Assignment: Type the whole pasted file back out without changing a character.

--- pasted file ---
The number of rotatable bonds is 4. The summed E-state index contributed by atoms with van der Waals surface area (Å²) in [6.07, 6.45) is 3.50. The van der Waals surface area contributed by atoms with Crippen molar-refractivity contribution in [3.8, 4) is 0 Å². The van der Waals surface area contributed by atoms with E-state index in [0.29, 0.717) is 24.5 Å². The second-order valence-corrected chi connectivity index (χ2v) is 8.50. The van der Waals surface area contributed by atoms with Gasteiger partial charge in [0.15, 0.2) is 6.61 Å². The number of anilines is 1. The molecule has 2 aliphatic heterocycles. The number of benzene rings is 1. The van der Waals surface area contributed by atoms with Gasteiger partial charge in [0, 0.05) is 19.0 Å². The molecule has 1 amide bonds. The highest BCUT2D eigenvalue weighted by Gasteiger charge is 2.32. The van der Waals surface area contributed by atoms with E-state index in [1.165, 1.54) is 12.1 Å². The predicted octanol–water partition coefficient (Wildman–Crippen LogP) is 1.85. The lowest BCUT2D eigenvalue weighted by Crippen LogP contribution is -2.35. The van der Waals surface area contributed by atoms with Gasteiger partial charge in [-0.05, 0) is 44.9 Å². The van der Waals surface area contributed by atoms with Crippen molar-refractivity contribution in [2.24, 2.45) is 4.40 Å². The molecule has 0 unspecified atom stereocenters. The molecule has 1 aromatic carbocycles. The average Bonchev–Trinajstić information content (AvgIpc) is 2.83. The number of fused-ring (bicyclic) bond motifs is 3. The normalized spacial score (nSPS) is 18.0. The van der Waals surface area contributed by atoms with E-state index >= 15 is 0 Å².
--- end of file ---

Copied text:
The number of rotatable bonds is 4. The summed E-state index contributed by atoms with van der Waals surface area (Å²) in [6.07, 6.45) is 3.50. The van der Waals surface area contributed by atoms with Crippen molar-refractivity contribution in [3.8, 4) is 0 Å². The van der Waals surface area contributed by atoms with E-state index in [0.29, 0.717) is 24.5 Å². The second-order valence-corrected chi connectivity index (χ2v) is 8.50. The van der Waals surface area contributed by atoms with Gasteiger partial charge in [0.15, 0.2) is 6.61 Å². The number of anilines is 1. The molecule has 2 aliphatic heterocycles. The number of benzene rings is 1. The van der Waals surface area contributed by atoms with Gasteiger partial charge in [0, 0.05) is 19.0 Å². The molecule has 1 amide bonds. The highest BCUT2D eigenvalue weighted by Gasteiger charge is 2.32. The van der Waals surface area contributed by atoms with E-state index in [1.165, 1.54) is 12.1 Å². The predicted octanol–water partition coefficient (Wildman–Crippen LogP) is 1.85. The lowest BCUT2D eigenvalue weighted by Crippen LogP contribution is -2.35. The van der Waals surface area contributed by atoms with Gasteiger partial charge in [-0.05, 0) is 44.9 Å². The van der Waals surface area contributed by atoms with Crippen molar-refractivity contribution in [2.24, 2.45) is 4.40 Å². The molecule has 0 unspecified atom stereocenters. The molecule has 1 aromatic carbocycles. The average Bonchev–Trinajstić information content (AvgIpc) is 2.83. The number of fused-ring (bicyclic) bond motifs is 3. The normalized spacial score (nSPS) is 18.0. The van der Waals surface area contributed by atoms with E-state index >= 15 is 0 Å².